A recently released report from the U.S. Energy Information Administration provided good news about the future of US energy dependence. Net imports of energy now account for just 22% of US energy consumption. This number stands in stark contrast to the 30.8% share that imports held in 2005.
The drop in net imports is credited to a combination of increased domestic production, an expanding use of alternative fuels and a decrease in demand. Cheaper natural gas in particular is gaining a greater share of the energy market. Advances in extraction technologies have also boosted domestic production, reducing the need for imports.
In addition to expanding domestic production, the composition of energy exporters to the U.S. has shifted significantly. In 1990, the US imported approximately 1.3 million barrels of petroleum per day from Saudi Arabia. By 2005 the number had risen to 1.5 million; however, by 2010, imports had fallen to 1.1 million barrels per day. By contrast imports from Canada totaled 934,000 barrels per day in 1990. In 2010, the number had risen to 2.5 million.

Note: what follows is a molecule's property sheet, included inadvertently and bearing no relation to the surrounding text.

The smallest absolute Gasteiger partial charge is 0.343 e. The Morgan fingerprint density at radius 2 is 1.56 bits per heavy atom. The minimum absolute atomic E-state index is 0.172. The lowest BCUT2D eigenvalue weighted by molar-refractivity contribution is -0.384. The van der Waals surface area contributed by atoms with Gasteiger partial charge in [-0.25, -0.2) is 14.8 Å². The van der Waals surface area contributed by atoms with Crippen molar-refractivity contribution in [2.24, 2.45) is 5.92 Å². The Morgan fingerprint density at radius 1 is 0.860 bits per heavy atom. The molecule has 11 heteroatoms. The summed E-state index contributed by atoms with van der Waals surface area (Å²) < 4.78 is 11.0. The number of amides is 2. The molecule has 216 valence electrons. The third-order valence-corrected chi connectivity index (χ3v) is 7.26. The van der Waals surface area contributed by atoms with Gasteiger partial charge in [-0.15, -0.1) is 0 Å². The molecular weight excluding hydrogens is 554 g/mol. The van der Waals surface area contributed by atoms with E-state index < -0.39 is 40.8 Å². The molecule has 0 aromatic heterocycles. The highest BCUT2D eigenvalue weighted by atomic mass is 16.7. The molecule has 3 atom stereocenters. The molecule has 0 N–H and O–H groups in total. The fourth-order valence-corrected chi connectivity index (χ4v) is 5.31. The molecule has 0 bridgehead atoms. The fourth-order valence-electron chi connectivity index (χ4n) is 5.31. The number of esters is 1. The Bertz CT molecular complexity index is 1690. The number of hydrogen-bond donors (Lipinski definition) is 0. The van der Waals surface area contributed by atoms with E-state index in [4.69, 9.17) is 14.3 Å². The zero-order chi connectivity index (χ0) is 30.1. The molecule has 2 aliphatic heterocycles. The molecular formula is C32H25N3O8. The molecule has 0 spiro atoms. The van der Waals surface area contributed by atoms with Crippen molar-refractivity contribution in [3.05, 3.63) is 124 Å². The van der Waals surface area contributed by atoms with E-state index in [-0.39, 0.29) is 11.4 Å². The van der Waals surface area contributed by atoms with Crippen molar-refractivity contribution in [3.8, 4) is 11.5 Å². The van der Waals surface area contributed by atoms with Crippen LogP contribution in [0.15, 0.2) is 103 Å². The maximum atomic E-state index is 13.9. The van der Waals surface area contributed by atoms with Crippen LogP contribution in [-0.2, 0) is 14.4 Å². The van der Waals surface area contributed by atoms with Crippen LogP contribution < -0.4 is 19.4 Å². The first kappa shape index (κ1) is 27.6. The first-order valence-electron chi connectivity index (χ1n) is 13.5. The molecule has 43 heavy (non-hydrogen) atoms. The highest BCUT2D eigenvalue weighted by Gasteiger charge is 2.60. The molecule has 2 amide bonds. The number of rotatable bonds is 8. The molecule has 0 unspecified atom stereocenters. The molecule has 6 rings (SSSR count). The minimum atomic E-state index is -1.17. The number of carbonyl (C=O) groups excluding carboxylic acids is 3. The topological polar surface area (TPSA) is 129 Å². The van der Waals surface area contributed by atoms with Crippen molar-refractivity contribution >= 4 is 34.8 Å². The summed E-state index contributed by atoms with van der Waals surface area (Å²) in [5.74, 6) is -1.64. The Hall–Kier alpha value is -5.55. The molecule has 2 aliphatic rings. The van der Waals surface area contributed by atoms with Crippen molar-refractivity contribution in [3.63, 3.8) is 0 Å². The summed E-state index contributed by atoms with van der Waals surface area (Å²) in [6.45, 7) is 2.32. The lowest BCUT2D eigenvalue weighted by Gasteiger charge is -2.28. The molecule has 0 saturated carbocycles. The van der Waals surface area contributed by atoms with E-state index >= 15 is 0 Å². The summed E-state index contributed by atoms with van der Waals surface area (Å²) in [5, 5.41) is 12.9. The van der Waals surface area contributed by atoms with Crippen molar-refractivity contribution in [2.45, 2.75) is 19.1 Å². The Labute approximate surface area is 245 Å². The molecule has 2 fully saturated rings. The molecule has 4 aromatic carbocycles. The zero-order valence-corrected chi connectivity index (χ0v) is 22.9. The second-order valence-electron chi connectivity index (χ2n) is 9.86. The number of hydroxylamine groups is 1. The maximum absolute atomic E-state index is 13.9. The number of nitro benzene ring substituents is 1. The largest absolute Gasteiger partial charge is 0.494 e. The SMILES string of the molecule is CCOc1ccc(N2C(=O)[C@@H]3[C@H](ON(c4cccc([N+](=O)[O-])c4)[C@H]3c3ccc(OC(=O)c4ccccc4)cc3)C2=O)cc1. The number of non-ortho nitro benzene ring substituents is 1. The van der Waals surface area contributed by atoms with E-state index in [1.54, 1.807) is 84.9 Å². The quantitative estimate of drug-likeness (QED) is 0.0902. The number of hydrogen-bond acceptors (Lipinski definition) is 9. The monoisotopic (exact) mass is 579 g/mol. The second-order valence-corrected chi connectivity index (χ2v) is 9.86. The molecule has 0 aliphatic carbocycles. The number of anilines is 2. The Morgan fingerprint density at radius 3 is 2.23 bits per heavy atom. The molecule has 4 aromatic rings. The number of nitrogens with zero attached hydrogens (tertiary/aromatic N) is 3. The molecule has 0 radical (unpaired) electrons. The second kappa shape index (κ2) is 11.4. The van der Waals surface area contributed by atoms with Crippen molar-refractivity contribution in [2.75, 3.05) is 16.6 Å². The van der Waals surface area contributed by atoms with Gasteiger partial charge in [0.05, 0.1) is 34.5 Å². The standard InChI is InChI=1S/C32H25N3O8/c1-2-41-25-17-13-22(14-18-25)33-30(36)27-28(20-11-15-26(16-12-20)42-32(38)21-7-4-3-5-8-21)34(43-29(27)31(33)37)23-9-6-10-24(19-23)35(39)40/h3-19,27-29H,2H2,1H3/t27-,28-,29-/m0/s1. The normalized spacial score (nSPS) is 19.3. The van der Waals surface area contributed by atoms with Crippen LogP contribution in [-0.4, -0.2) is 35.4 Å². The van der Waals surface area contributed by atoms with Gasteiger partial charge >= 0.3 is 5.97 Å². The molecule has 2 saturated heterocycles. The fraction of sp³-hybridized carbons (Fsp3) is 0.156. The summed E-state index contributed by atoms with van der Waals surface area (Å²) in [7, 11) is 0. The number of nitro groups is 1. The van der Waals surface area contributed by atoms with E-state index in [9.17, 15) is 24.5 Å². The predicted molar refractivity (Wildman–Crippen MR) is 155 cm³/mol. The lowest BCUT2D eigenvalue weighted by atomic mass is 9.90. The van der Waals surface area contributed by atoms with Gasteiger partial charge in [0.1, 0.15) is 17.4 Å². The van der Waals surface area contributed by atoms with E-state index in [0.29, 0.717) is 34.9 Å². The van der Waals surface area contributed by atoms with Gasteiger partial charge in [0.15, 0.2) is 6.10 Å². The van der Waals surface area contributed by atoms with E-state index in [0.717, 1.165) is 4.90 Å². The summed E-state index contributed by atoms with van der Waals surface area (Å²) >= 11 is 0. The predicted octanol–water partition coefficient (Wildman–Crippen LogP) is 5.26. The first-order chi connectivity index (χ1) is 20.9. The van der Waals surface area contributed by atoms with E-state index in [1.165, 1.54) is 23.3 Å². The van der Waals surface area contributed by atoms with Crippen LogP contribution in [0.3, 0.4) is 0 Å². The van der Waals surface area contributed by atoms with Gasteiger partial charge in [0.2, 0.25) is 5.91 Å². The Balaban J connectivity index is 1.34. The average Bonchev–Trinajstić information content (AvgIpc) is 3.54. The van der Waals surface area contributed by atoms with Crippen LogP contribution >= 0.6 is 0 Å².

As political controversy continues to embroil the Middle East, it is an encouraging sign that the US economy is relying on less on foreign sources of energy. The foreign sources that do still provide significant imports are more "neighborly" and less likely to involve US energy consumption in political turmoil.
Since oil is a globally traded commodity, the US will still be exposed to some foreign supply price risk, but the farther our energy demands move toward natural gas and domestic oil supply, the further we protect ourselves from that risk and provide the fuel we need for continued economic growth.